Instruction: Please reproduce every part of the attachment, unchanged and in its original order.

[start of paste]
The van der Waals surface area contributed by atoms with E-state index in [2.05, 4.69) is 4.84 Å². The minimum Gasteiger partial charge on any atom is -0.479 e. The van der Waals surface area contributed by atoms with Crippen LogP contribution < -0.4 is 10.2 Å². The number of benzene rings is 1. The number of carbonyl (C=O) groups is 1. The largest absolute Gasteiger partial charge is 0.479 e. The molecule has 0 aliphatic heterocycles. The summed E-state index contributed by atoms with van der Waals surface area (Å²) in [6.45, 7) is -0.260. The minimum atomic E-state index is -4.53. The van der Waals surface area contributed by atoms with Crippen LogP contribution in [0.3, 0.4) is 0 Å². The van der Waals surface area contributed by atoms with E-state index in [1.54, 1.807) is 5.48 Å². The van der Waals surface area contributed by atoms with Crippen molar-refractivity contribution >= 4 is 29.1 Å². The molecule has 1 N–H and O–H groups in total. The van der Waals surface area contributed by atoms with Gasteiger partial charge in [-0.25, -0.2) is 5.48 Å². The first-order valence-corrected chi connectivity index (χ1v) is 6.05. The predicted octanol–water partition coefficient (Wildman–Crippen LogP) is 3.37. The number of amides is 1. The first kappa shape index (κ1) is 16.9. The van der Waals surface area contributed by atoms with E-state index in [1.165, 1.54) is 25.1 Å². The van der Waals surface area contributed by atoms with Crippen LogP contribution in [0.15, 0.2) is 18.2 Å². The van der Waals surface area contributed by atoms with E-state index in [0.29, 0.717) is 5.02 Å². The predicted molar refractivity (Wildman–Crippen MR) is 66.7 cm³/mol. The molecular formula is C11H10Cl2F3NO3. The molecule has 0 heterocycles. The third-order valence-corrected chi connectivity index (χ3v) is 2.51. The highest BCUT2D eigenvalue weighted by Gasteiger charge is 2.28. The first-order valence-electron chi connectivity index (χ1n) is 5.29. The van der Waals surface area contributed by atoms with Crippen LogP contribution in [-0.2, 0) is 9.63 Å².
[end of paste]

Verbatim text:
The van der Waals surface area contributed by atoms with E-state index in [2.05, 4.69) is 4.84 Å². The minimum Gasteiger partial charge on any atom is -0.479 e. The van der Waals surface area contributed by atoms with Crippen LogP contribution < -0.4 is 10.2 Å². The number of benzene rings is 1. The number of carbonyl (C=O) groups is 1. The largest absolute Gasteiger partial charge is 0.479 e. The molecule has 0 aliphatic heterocycles. The summed E-state index contributed by atoms with van der Waals surface area (Å²) in [6.45, 7) is -0.260. The minimum atomic E-state index is -4.53. The van der Waals surface area contributed by atoms with Crippen LogP contribution in [0.3, 0.4) is 0 Å². The van der Waals surface area contributed by atoms with E-state index in [1.54, 1.807) is 5.48 Å². The van der Waals surface area contributed by atoms with Crippen molar-refractivity contribution >= 4 is 29.1 Å². The molecule has 1 N–H and O–H groups in total. The van der Waals surface area contributed by atoms with Gasteiger partial charge in [-0.25, -0.2) is 5.48 Å². The first-order valence-corrected chi connectivity index (χ1v) is 6.05. The predicted octanol–water partition coefficient (Wildman–Crippen LogP) is 3.37. The number of amides is 1. The first kappa shape index (κ1) is 16.9. The van der Waals surface area contributed by atoms with E-state index in [1.165, 1.54) is 25.1 Å². The van der Waals surface area contributed by atoms with Crippen LogP contribution in [0.15, 0.2) is 18.2 Å². The van der Waals surface area contributed by atoms with E-state index in [0.29, 0.717) is 5.02 Å². The predicted molar refractivity (Wildman–Crippen MR) is 66.7 cm³/mol. The molecular formula is C11H10Cl2F3NO3. The molecule has 0 heterocycles. The third-order valence-corrected chi connectivity index (χ3v) is 2.51. The highest BCUT2D eigenvalue weighted by Gasteiger charge is 2.28. The first-order valence-electron chi connectivity index (χ1n) is 5.29. The van der Waals surface area contributed by atoms with Crippen LogP contribution in [-0.2, 0) is 9.63 Å².